Skype rats out alleged WikiLeaks supporter without waiting for court warrant
Nov 13, 2012
Say goodbye to online service providers protecting the identities of their users. With just a bit of begging, a Texas-based intelligence firm succeeded in convincing Skype to send over sensitive account data pertaining to a teenage WikiLeaks fan.
Reports out of Amsterdam this week suggest that Microsoft-owned Skype didn’t wait for a court order or warrant with a judge’s signature before it handed over the personal info of a 16-year-old Dutch boy. The youngster was suspected of being involved in Operation Payback, an Anonymous-endorsed initiative that targeted the servers of PayPal, Visa, Mastercard and others after those companies blocked WikiLeaks from receiving online payment backs in December 2010. When hacktivists responded to the blockade by overflowing the servers of those sites with distributed denial-of-service (DDoS) attacks, PayPal asked Dallas, Texas’ iSIGHT Partners Inc., a self-described“global cyber intelligence firm,” to investigate.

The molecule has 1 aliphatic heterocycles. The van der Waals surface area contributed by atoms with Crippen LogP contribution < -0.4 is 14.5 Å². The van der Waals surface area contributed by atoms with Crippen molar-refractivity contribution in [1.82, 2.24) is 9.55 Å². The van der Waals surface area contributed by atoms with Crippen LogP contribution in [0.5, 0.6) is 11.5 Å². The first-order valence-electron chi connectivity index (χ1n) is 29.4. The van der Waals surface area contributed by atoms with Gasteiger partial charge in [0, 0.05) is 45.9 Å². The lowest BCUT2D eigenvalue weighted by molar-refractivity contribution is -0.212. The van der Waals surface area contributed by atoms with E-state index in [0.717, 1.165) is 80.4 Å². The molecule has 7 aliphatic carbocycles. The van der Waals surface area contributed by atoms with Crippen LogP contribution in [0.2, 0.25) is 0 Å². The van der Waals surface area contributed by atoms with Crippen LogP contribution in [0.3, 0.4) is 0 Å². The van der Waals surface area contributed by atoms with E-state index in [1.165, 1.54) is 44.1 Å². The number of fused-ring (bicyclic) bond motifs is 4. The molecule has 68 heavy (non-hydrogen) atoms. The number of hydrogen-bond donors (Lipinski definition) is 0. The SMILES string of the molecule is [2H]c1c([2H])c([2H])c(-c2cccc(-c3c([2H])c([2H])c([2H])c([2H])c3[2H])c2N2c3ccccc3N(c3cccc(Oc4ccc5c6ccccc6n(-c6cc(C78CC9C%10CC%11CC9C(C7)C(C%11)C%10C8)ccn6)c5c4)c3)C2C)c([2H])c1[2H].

It appears that iSIGHT didn’t have deals with just PayPal either. Skype is also a client of the online private eye, and they reached out to the chat company for assistance. Normally the court would enter the equation here and write out a warrant to try and track down that information, but the initial report by Brenno de Winter of Nu.nl reveals that investigators skipped that step.
According to English-language transcription of Winter’s account, “the police file notes that Skype handed over the suspect’s personal information, such as his user name, real name, e-mail addresses and the home address used for payment.” While that in it of itself isn’t all that unusual, Winter writes that Skype sent over that information voluntarily,“without a court order, as would usually be required.”